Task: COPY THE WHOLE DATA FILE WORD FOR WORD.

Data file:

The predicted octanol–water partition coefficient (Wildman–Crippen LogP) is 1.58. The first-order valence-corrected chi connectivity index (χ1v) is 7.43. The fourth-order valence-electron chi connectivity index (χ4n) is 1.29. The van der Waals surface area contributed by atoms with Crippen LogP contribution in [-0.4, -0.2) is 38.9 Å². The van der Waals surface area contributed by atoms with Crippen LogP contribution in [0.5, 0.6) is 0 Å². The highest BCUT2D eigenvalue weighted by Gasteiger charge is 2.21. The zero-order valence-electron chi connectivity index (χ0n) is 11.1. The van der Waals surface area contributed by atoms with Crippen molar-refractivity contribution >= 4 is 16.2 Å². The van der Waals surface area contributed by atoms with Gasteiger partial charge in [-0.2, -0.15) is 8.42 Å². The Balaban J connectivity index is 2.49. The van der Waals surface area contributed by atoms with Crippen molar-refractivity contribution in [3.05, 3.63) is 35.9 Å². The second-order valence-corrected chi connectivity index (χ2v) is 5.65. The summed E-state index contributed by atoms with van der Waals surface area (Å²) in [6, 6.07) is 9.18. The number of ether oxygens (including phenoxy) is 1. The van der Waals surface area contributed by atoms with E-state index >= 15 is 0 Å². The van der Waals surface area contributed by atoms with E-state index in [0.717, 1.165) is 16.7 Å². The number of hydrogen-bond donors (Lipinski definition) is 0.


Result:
The predicted octanol–water partition coefficient (Wildman–Crippen LogP) is 1.58. The first-order valence-corrected chi connectivity index (χ1v) is 7.43. The fourth-order valence-electron chi connectivity index (χ4n) is 1.29. The van der Waals surface area contributed by atoms with Crippen LogP contribution in [-0.4, -0.2) is 38.9 Å². The van der Waals surface area contributed by atoms with Crippen LogP contribution in [0.5, 0.6) is 0 Å². The highest BCUT2D eigenvalue weighted by Gasteiger charge is 2.21. The zero-order valence-electron chi connectivity index (χ0n) is 11.1. The van der Waals surface area contributed by atoms with Crippen molar-refractivity contribution >= 4 is 16.2 Å². The van der Waals surface area contributed by atoms with Gasteiger partial charge in [-0.2, -0.15) is 8.42 Å². The Balaban J connectivity index is 2.49. The van der Waals surface area contributed by atoms with Crippen molar-refractivity contribution in [3.05, 3.63) is 35.9 Å². The second-order valence-corrected chi connectivity index (χ2v) is 5.65. The summed E-state index contributed by atoms with van der Waals surface area (Å²) in [6, 6.07) is 9.18. The number of ether oxygens (including phenoxy) is 1. The van der Waals surface area contributed by atoms with E-state index >= 15 is 0 Å². The van der Waals surface area contributed by atoms with E-state index in [0.717, 1.165) is 16.7 Å². The number of hydrogen-bond donors (Lipinski definition) is 0.